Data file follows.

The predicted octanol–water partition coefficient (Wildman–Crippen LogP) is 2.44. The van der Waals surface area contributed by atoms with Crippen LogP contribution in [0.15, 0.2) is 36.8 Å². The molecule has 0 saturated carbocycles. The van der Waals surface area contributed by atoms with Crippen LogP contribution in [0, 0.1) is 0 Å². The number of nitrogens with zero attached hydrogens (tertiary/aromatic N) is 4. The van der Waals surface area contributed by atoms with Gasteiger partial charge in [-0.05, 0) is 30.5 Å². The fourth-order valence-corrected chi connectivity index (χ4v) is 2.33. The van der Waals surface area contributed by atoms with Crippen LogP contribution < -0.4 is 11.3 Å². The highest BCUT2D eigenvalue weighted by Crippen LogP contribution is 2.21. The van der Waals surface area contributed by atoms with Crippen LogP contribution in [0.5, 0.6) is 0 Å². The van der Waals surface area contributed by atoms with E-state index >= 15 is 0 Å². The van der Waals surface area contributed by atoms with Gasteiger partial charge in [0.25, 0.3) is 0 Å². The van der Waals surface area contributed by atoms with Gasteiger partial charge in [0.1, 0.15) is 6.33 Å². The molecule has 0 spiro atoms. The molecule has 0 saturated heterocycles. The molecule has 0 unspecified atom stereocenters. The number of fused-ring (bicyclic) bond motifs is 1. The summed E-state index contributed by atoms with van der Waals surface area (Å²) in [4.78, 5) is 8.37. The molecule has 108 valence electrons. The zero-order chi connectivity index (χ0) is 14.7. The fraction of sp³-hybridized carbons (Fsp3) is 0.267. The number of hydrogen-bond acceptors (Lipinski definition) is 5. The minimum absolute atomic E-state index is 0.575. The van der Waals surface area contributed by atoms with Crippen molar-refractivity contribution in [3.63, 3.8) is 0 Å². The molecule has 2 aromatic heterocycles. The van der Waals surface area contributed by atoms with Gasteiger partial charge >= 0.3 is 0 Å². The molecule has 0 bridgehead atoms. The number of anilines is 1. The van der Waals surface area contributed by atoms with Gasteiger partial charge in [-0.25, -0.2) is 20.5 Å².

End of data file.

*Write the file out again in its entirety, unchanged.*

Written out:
The predicted octanol–water partition coefficient (Wildman–Crippen LogP) is 2.44. The van der Waals surface area contributed by atoms with Crippen LogP contribution in [0.15, 0.2) is 36.8 Å². The molecule has 0 saturated carbocycles. The van der Waals surface area contributed by atoms with Crippen LogP contribution in [0, 0.1) is 0 Å². The number of nitrogens with zero attached hydrogens (tertiary/aromatic N) is 4. The van der Waals surface area contributed by atoms with Gasteiger partial charge in [-0.05, 0) is 30.5 Å². The fourth-order valence-corrected chi connectivity index (χ4v) is 2.33. The van der Waals surface area contributed by atoms with Crippen LogP contribution < -0.4 is 11.3 Å². The highest BCUT2D eigenvalue weighted by Crippen LogP contribution is 2.21. The van der Waals surface area contributed by atoms with Crippen LogP contribution in [0.5, 0.6) is 0 Å². The van der Waals surface area contributed by atoms with E-state index >= 15 is 0 Å². The van der Waals surface area contributed by atoms with Gasteiger partial charge in [0.25, 0.3) is 0 Å². The van der Waals surface area contributed by atoms with Gasteiger partial charge in [0.1, 0.15) is 6.33 Å². The molecule has 0 spiro atoms. The molecule has 0 saturated heterocycles. The molecule has 0 unspecified atom stereocenters. The number of fused-ring (bicyclic) bond motifs is 1. The summed E-state index contributed by atoms with van der Waals surface area (Å²) in [4.78, 5) is 8.37. The molecule has 108 valence electrons. The zero-order chi connectivity index (χ0) is 14.7. The fraction of sp³-hybridized carbons (Fsp3) is 0.267. The number of hydrogen-bond acceptors (Lipinski definition) is 5. The minimum absolute atomic E-state index is 0.575. The van der Waals surface area contributed by atoms with Crippen molar-refractivity contribution in [3.63, 3.8) is 0 Å². The molecule has 2 aromatic heterocycles. The van der Waals surface area contributed by atoms with Gasteiger partial charge >= 0.3 is 0 Å². The molecule has 0 bridgehead atoms. The number of anilines is 1. The van der Waals surface area contributed by atoms with Gasteiger partial charge in [-0.25, -0.2) is 20.5 Å².